Immigration? Check. Illegal immigrants on the loose? Check. Open borders? Check. Police can't do their job because of political correctness? Check.
But that headline is misleading for two reasons.
Firstly, the report in question was not about 'illegal immigrants' slipping in 'unchecked' but about what happens in custody suites when the police arrest foreign nationals.
Secondly, racism is only mentioned once in the whole 33 page report.
What is immediately notable about Martyn Brown's article is that it doesn't include a single direct quote from the Home Office's Determining Identity and Nationality in Local Policing report and so nothing that backs up his opening assertion that:
Thousands of illegal immigrants are routinely freed instead of deported because police fear they will be branded racist if they question a suspect’s nationality.
It's also important to note that the report was based on evidence collected from 14 custody suites in 2006-7 and makes clear:
since then the police and the UK Border Agency have implemented a range of actions designed to improve the practices involved in checking the nationality and migrant status of arrestees.
The Express includes a quote to that effect as the last line of their article - online, it is separated from the rest of the story by a conveniently placed search bar - but the headline and opening paragraphs strongly suggest that this is the situation now.
The report also adds:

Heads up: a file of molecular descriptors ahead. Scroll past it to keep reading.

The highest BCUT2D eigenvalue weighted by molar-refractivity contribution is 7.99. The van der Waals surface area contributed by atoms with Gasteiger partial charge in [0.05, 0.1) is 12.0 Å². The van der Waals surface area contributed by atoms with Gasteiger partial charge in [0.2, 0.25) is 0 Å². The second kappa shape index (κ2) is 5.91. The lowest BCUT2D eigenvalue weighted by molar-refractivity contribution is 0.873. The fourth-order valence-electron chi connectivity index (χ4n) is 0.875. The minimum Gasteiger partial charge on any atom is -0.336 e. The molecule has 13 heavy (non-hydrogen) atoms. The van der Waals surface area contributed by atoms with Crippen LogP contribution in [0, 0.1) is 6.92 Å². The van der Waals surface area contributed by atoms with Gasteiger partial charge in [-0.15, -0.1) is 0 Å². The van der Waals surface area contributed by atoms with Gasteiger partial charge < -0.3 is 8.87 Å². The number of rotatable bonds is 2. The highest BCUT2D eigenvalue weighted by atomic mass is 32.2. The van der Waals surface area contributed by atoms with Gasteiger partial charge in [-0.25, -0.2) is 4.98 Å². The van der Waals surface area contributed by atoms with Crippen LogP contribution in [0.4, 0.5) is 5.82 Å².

The introduction of enhanced checking processes led to a marked increase in both the level of checks undertaken in each pilot site, and in the number of IMs or SIMs identified.
The number of individuals who had their details checked by the UK Border Agency across the four pilot sites increased by over 400 per cent, from 129 checks in the three months prior to the pilots to 650 checks in total across the four sites during the pilots.
So does the 'racism' claim stand up? Well, it certainly is mentioned in the report as one of:
a number of circumstances that could result in officers failing to check an individual’s status effectively, either before or after arrest.
But the Express doesn't point out it is only one of seven reasons, and doesn't mention the other six. Here they are:
- An arrestee being perceived as compliant or nonconfrontational.
- An arrestee who was familiar to officers through repeated encounters over a period of years was (at times wrongly) assumed to have a legitimate immigration status.
- An arrestee’s details had previously been taken and logged on the PNC. Generally, these details were accepted, unless there was substantive evidence to hand to cast doubt on the accuracy of the record.
- Arrestees who looked like they belonged to a well established local ethnic minority or FN population could escape scrutiny.
- In some sites there was a marked reluctance to challenge arrestees who claimed to be British, even though officers suspected that the claims might be false. This reluctance was commonly ascribed to the fear that any such challenge could result in an accusation of racism.
- There was some confusion over which nations currently constituted the EEA or the EU. In the majority of sites, claims to EEA citizenship were not challenged.
- Officers were often unable to form a sound judgement about the likely credibility of identity or travel documentation presented to them, and did not always initiate further checks when appropriate.
So there were many reasons why police checks on foreign nationals in custody were not always as comprehensive as they should have been.
But in some places, four years ago, some police were worried they might be accused of racism if they questioned an arrestee who claimed to be British.
Yet the Express turns that into 'Illegal immigrants slip in unchecked as police fear charges of racism' and 'politically correct regulations' (whatever they are) leading to 'thousands of illegal immigrants' strolling free.